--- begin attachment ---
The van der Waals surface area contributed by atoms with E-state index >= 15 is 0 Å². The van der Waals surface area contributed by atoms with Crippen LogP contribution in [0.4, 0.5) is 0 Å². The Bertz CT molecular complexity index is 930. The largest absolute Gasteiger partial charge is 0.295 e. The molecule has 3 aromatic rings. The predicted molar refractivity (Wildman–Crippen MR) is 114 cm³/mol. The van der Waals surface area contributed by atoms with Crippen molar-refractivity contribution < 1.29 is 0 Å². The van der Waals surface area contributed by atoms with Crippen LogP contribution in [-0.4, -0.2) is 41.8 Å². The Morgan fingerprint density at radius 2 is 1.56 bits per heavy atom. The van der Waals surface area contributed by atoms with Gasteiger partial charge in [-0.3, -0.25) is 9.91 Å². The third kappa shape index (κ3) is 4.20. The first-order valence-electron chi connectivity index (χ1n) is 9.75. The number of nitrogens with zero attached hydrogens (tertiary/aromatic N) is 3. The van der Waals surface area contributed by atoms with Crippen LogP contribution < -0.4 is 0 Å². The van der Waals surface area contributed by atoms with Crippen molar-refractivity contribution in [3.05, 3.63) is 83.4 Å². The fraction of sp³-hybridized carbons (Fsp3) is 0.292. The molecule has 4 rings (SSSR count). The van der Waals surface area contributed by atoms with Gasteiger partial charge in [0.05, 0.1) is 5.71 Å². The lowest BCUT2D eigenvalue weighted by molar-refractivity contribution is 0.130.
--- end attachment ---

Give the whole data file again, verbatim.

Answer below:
The van der Waals surface area contributed by atoms with E-state index >= 15 is 0 Å². The van der Waals surface area contributed by atoms with Crippen LogP contribution in [0.4, 0.5) is 0 Å². The Bertz CT molecular complexity index is 930. The largest absolute Gasteiger partial charge is 0.295 e. The molecule has 3 aromatic rings. The predicted molar refractivity (Wildman–Crippen MR) is 114 cm³/mol. The van der Waals surface area contributed by atoms with Crippen molar-refractivity contribution < 1.29 is 0 Å². The van der Waals surface area contributed by atoms with Crippen LogP contribution in [-0.4, -0.2) is 41.8 Å². The Morgan fingerprint density at radius 2 is 1.56 bits per heavy atom. The van der Waals surface area contributed by atoms with Gasteiger partial charge in [-0.3, -0.25) is 9.91 Å². The third kappa shape index (κ3) is 4.20. The first-order valence-electron chi connectivity index (χ1n) is 9.75. The number of nitrogens with zero attached hydrogens (tertiary/aromatic N) is 3. The van der Waals surface area contributed by atoms with Crippen LogP contribution < -0.4 is 0 Å². The van der Waals surface area contributed by atoms with Crippen molar-refractivity contribution in [3.05, 3.63) is 83.4 Å². The fraction of sp³-hybridized carbons (Fsp3) is 0.292. The molecule has 4 rings (SSSR count). The van der Waals surface area contributed by atoms with Gasteiger partial charge in [0.05, 0.1) is 5.71 Å². The lowest BCUT2D eigenvalue weighted by molar-refractivity contribution is 0.130.